If I get a poor review in the future, I won’t be angry and I certainly won’t be ashamed. I’ll acknowledge the setback, reach out to my network, and keep going. Never again will I cede the power over my career and my happiness to someone else. You don’t have to either.

The worst performance review I ever had

The bad egg detector: How do they know?  

Even before I opened the email, I knew it was bad news. Subject: year-end review.

“He needs to speak with you,” his assistant wrote. Though the deadline for reviews had passed months before, she seemed almost frantic, trying to schedule a call before the end of the week. He was in another city, and it was after 10pm there when he spoke to me on my mobile.

This is a true story. I write it not to solicit sympathy or embarrass anyone. Instead, my purpose is to show how management processes, however well-intended, have devolved into lotteries of a kind. Some win, most lose.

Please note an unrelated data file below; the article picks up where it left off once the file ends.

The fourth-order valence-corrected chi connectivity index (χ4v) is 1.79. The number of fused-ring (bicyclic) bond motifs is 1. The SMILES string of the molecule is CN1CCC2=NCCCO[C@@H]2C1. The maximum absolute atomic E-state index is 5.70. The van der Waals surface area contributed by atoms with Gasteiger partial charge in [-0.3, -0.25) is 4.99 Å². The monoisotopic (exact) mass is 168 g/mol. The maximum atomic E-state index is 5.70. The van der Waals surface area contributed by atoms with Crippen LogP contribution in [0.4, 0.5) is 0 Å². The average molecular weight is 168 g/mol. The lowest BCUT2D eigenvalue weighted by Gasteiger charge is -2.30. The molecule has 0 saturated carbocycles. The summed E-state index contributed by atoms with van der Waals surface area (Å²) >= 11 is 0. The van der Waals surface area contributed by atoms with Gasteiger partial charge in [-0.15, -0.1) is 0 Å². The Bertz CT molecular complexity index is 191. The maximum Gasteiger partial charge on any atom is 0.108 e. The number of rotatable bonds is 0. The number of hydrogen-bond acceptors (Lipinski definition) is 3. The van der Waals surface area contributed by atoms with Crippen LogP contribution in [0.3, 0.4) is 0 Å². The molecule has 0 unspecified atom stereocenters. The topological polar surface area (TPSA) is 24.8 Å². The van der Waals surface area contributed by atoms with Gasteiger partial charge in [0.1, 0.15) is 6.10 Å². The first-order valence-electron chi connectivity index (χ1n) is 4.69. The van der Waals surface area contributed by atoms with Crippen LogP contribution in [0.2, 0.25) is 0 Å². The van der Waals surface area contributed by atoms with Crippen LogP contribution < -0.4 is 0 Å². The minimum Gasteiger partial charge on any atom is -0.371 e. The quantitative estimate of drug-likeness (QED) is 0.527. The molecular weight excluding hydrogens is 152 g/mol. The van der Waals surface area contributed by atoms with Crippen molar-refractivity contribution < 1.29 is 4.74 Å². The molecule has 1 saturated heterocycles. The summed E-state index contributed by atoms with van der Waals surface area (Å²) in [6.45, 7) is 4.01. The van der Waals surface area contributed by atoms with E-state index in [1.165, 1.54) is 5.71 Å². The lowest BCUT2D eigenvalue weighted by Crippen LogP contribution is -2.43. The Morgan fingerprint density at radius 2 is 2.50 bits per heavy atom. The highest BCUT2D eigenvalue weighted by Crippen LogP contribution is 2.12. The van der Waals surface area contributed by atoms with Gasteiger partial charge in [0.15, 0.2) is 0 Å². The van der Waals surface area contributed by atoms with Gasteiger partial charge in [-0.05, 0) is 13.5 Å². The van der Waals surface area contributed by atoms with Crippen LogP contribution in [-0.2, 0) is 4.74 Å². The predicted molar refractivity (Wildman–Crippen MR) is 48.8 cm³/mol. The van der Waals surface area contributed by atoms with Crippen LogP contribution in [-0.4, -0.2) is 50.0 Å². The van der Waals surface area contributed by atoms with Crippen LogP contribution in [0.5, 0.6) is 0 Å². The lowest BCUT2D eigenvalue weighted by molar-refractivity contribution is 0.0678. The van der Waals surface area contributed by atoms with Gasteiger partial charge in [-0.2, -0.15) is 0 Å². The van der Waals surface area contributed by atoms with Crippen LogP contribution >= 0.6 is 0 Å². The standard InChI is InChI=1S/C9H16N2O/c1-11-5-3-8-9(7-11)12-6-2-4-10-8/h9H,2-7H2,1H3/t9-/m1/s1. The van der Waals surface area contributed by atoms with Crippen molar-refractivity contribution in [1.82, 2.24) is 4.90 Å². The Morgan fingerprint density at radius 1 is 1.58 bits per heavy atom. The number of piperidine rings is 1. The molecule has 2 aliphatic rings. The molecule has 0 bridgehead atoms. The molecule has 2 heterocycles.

It was only years later that I learned I could change the game.

The set-up

In every firm I’ve worked in, there’s a similar process. You agree on objectives with your manager, review progress in the middle of the year, and get a formal review at the end of the year. To ensure the firm pays top performers and gets rid of low performers, the year-end ratings have to fit a curve. On the surface, it all seems reasonable, systematic, and fair.

In practice, though, behind all the spreadsheets and numbers, there's an intensely human calculus. I’ve had years where I performed poorly but had powerful sponsors and got good reviews. It’s when your connection to your manager is weak, or the network you have isn’t powerful, that you’re at risk.

A friend compared this style of management to a wolf-pack, with leaders picking on the weak, allowing the other wolves to keep going, happy it wasn’t them who was sacrificed.

The conversation

I happened to be the weak one that year. The person I had been reporting to had left earlier in the year and our team’s fate was now uncertain. We used the word “exposed.” One colleague resigned right away. Referring to rats leaving a sinking ship, he told me “This rat can swim.” Others, like me, stayed on board.